Nick Roberts’ Humpty-Dumpty & Double Specialty Troupe provided “rapturously humorous entertainment” for Empire audiences during the 1895 Christmas season, and in later years crowds were regaled by May Howard Extravaganza Co, The Merry Maidens Burlesque Co, and Matt J. Flynn’s Big Sensation Burlesquers. In the early years of the new century, the Empire booked “grand holiday attractions” — The Imperial Burlesquers and Fred Irwin’s Big Show. Some elements in Indianapolis objected to this form of entertainment, and the show bill at the Empire Theater drew the attention of Indianapolis clergyman Rev. Samuel J. Tomlinson who denounced it as being a place “where morals of a low standard were allowed to exist.” A change in ownership and name came in the summer of 1913. The new Columbia Theater offered to “give Indianapolis a burlesque performance without an offensive word or an offensive song,” and the Big Dreamland Burlesque Company appeared during the following holiday season to a crowded house.
The stage lights dimmed in the fall of 1916 when local authorities declared the Columbia Theater “a public nuisance” and charged that it “has been kept for the purpose of lewdness; that the conduct of the performers is indecent and obsence and that vile and lascivious dances are given by women performers.” With assurances that there would be no “lewd or immoral performances,” the theater continued as a boxing and wrestling venue, but reverted to its old name the following summer. Although the Empire Theater advertised a return “with burlesque of the old school,” it continued to host pugilistic events until the lights went out in the fall of 1917.
The theatrical days of the Empire appeared to be over. The Wheeler Rescue Mission leased the property for visiting evangelists to conduct services, and at the start of the 1919 holiday season a “Big Jubilee Service” with gospel hymns was held in the old hall. However, the stage lights briefly came up once again when Ethel Waters & Co led a bill of African-American vaudeville performers in The Jazz Queen during the first week of January 1923. Then the Empire Theater passed into the theatrical history of Indianapolis. The sturdy brick building was repurposed by the contracting firm of Hugh J. Baker Co into the Empire Garage, a five-floor parking facility with a 300-automobile capacity. Two years later, a fire confined to the top floor of the garage destroyed eight cars and caused the roof to collapse. Today the old Empire Theater building stands, albeit greatly altered. Most of its windows are bricked in and the iron signage that once proudly proclaimed “Empire Theater” has rusted beyond recognition.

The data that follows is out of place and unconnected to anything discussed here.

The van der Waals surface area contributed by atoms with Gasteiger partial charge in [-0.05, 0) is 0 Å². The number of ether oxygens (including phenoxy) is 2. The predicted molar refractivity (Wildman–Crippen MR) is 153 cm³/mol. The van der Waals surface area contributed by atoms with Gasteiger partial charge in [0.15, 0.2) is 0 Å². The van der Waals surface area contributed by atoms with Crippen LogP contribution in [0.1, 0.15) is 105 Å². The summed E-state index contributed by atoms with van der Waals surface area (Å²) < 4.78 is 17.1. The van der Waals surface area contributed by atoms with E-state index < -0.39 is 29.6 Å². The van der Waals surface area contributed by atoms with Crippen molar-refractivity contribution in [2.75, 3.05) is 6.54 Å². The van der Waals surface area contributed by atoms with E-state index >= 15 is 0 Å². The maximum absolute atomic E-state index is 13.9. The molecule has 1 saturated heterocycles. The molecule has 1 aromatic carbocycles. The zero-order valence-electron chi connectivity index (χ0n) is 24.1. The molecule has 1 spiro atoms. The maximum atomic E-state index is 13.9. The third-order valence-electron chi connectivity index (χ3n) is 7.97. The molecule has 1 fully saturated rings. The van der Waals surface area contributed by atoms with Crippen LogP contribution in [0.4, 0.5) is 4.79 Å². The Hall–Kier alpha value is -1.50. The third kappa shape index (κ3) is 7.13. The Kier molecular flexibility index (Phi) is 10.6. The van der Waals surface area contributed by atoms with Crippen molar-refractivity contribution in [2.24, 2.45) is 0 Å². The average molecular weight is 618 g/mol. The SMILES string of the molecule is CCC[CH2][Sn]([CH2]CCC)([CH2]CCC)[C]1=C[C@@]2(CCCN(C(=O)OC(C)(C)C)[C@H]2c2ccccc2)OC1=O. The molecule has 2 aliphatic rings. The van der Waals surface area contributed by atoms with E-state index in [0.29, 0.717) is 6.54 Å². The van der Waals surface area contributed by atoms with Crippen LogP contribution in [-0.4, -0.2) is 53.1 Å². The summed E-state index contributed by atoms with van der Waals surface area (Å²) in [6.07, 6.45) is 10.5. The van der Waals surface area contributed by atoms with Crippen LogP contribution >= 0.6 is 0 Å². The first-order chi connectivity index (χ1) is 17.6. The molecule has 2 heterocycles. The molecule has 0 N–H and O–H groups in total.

If The Nutcracker or A Christmas Carol are not quite your holiday thing, take a walk on Wabash Street and stand before the façade of the old Empire Theater; close your eyes and hear the ghostly echoes of long ago hilarity that rose from the crowds behind those walls when vaudeville and burlesque were the “traditional” holiday theater entertainment.